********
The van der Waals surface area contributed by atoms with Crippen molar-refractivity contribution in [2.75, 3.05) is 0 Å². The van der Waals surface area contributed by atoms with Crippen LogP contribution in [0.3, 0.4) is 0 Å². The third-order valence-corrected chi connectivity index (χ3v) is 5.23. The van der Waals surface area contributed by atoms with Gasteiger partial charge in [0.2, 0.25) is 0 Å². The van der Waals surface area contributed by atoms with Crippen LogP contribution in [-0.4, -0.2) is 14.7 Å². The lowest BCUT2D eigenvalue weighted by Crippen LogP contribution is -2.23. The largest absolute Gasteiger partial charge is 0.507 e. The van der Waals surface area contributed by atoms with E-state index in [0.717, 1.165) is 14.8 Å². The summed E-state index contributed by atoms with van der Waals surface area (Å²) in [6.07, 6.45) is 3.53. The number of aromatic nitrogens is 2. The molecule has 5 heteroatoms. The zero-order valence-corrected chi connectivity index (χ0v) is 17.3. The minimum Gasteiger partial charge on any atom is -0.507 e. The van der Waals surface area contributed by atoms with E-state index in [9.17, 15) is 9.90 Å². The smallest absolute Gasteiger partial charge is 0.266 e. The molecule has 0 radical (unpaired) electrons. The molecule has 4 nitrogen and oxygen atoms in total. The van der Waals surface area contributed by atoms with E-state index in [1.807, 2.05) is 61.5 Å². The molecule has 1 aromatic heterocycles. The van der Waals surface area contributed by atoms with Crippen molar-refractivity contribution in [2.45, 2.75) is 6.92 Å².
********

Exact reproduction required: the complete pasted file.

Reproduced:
The van der Waals surface area contributed by atoms with Crippen molar-refractivity contribution in [2.75, 3.05) is 0 Å². The van der Waals surface area contributed by atoms with Crippen LogP contribution in [0.3, 0.4) is 0 Å². The third-order valence-corrected chi connectivity index (χ3v) is 5.23. The van der Waals surface area contributed by atoms with Gasteiger partial charge in [0.2, 0.25) is 0 Å². The van der Waals surface area contributed by atoms with Crippen LogP contribution in [-0.4, -0.2) is 14.7 Å². The lowest BCUT2D eigenvalue weighted by Crippen LogP contribution is -2.23. The largest absolute Gasteiger partial charge is 0.507 e. The van der Waals surface area contributed by atoms with E-state index in [0.717, 1.165) is 14.8 Å². The summed E-state index contributed by atoms with van der Waals surface area (Å²) in [6.07, 6.45) is 3.53. The number of aromatic nitrogens is 2. The molecule has 5 heteroatoms. The zero-order valence-corrected chi connectivity index (χ0v) is 17.3. The minimum Gasteiger partial charge on any atom is -0.507 e. The van der Waals surface area contributed by atoms with E-state index in [9.17, 15) is 9.90 Å². The smallest absolute Gasteiger partial charge is 0.266 e. The molecule has 0 radical (unpaired) electrons. The molecule has 4 nitrogen and oxygen atoms in total. The van der Waals surface area contributed by atoms with E-state index in [1.807, 2.05) is 61.5 Å². The molecule has 1 aromatic heterocycles. The van der Waals surface area contributed by atoms with Crippen molar-refractivity contribution in [2.45, 2.75) is 6.92 Å².